June 15, 1997
June 15, 1997
June 18, 1997
2.366.1 - 2.366.9
Session 1668 Some Tutorial Software for Teaching Composites R. E. Rowlands Department of Mechanical Engineering University of Wisconsin-Madison
The amount of "number-crunching" associated with the mechanics of composite materials renders it difficult to assign "what-if", "trial and error" or "design-type" homework or projects without computational assistance. Several tutorial-type software programs have been developed therefore and are demonstrated here. Graphics are used generously, including some animation.
Some of the mechanics ideas studied in composites are extensions or generalizations of those the students learned previously. On the other hand, many of the concepts counter intuitions nurtured in students' minds by prior experiences with isotropic, homogeneous materials. The mechanics of composites also involves appreciable algebra or bookkeeping. Without computational help, including graphics, the copious amount of algebra can inhibit grasping the over-all picture as well as virtually precluding design-type or "what if-type" exercises. Representative situations are that the principal directions of stress and strain typically do not coincide under orthotropy (they do under isotropy), the increased number of prevalently-used strength (failure) theories for composites, and the ability for perforated or notched composites to have stress concentrations in double digits.
We therefore developed several tutorial-type software programs for teaching mechanics of com- posites. Unlike many of the commercial composite programs which emphasize calculations and results, the present programs attempt to stress understanding fundamentals behind the theory and calculations.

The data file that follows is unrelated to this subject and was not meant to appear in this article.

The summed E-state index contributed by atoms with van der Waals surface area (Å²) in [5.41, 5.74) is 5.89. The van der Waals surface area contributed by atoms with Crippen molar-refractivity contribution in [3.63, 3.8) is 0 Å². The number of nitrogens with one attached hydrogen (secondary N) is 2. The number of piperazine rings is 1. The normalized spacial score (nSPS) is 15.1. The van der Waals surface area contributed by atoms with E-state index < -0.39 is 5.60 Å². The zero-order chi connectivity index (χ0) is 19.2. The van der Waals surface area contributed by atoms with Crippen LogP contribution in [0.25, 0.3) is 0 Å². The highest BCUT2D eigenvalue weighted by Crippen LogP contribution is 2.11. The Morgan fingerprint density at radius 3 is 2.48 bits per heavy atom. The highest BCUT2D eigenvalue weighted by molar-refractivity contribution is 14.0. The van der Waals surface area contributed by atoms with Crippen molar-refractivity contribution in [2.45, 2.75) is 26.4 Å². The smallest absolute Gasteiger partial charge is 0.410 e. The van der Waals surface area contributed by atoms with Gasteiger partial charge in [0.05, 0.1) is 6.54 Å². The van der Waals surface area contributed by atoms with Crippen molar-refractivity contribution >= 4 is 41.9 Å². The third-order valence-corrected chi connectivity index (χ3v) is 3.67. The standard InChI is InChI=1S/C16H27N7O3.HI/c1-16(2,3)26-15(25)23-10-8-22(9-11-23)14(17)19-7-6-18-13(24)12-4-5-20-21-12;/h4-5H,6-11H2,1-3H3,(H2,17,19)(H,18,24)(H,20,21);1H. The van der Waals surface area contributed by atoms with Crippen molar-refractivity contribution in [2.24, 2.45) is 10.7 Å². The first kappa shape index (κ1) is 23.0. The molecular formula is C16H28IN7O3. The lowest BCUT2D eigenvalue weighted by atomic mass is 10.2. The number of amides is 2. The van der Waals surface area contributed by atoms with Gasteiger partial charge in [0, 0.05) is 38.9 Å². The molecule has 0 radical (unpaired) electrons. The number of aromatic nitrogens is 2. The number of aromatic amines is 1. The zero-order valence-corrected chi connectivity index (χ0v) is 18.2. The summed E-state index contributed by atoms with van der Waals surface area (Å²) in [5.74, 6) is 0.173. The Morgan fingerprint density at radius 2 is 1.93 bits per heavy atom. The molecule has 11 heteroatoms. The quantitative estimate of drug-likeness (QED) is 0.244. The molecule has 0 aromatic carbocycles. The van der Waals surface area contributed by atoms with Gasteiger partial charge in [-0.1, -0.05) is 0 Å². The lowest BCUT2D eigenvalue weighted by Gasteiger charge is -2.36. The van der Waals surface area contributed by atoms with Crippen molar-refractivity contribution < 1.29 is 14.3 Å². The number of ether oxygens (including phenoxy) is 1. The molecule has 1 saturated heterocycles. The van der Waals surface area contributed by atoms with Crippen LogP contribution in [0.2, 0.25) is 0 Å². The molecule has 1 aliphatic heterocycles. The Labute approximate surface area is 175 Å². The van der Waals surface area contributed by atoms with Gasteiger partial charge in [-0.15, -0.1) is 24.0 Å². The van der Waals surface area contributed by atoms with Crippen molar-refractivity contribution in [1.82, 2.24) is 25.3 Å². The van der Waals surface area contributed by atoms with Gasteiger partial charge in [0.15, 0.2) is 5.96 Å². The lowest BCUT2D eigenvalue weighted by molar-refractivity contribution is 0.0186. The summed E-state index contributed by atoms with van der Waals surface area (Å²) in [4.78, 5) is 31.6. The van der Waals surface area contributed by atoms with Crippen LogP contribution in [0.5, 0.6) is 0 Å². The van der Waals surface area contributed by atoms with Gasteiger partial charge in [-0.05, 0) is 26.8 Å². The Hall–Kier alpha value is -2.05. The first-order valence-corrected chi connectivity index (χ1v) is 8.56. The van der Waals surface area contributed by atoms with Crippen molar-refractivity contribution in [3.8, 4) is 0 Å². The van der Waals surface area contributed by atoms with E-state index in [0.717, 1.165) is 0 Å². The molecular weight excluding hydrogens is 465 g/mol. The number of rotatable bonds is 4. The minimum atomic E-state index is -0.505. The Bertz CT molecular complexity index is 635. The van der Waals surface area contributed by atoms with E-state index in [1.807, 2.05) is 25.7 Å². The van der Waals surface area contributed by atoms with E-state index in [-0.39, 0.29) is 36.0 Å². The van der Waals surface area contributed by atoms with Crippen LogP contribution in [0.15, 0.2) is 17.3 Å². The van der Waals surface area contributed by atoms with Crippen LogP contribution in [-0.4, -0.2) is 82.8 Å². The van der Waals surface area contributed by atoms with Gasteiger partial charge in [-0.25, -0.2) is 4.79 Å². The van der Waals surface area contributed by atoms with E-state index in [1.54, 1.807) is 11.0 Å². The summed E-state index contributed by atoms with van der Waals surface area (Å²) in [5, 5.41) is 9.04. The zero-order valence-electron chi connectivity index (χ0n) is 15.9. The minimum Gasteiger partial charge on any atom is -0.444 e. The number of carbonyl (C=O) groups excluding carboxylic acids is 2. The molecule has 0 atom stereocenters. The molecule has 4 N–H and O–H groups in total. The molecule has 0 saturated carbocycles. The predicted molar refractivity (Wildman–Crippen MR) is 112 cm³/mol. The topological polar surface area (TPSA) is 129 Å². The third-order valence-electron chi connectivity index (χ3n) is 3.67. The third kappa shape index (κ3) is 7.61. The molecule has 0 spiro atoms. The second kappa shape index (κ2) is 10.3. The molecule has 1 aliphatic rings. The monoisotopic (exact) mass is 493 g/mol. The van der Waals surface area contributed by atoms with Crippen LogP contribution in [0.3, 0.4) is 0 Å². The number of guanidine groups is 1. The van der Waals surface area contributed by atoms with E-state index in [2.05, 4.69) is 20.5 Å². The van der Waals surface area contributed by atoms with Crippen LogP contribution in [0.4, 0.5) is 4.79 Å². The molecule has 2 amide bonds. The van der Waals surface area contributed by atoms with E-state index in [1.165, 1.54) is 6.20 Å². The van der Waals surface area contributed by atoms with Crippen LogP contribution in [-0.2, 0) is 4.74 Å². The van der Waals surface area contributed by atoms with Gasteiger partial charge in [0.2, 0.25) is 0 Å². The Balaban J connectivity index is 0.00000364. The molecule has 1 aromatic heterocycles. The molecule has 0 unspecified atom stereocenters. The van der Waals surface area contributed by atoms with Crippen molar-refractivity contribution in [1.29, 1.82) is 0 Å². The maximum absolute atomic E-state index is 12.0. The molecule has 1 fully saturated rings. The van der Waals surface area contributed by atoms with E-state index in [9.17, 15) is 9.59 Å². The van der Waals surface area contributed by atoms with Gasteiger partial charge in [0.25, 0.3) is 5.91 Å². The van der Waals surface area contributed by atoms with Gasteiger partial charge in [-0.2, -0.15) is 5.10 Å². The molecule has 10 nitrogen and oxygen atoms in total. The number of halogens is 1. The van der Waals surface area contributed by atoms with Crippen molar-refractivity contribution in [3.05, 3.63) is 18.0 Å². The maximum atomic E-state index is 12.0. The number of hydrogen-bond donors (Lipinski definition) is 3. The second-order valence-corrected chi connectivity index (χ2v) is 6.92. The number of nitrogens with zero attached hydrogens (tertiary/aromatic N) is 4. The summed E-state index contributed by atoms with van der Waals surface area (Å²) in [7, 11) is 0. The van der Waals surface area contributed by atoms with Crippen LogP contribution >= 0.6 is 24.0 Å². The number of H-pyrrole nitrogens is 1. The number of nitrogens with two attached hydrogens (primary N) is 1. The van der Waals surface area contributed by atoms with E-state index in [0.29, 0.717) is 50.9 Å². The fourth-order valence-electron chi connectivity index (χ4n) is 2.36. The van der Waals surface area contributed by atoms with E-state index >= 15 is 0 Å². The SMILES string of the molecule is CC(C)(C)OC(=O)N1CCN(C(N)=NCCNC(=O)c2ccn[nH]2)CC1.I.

Our programs feature topics such as stress and strain at a point, micro-mechanical predictions of ply responses, strength theories, composite pressure vessels, perforated composites, off-axis orthotropic coupons, growing the laminate matrices, composite beams, edge-loading a com- posite, determining whether or not a material is orthotropic, aerodynamically loaded composite wing, cracked composites, random composites and design. This paper discusses and demon- strates several of these programs.
The programs have provisions for using stored or keying-in data - in either English or SI units. A help section usually explains the program and relevant equations. Generous use is made of graphics, including some animation.
Most of the programs were originally prepared using DOS and are now being converted to WINDOWS NT. A few are Macintosh. We are also restructuring some of the software for
Rowlands, R. E. (1997, June), Some Tutorial Software For Teaching Composites Paper presented at 1997 Annual Conference, Milwaukee, Wisconsin. https://peer.asee.org/6789
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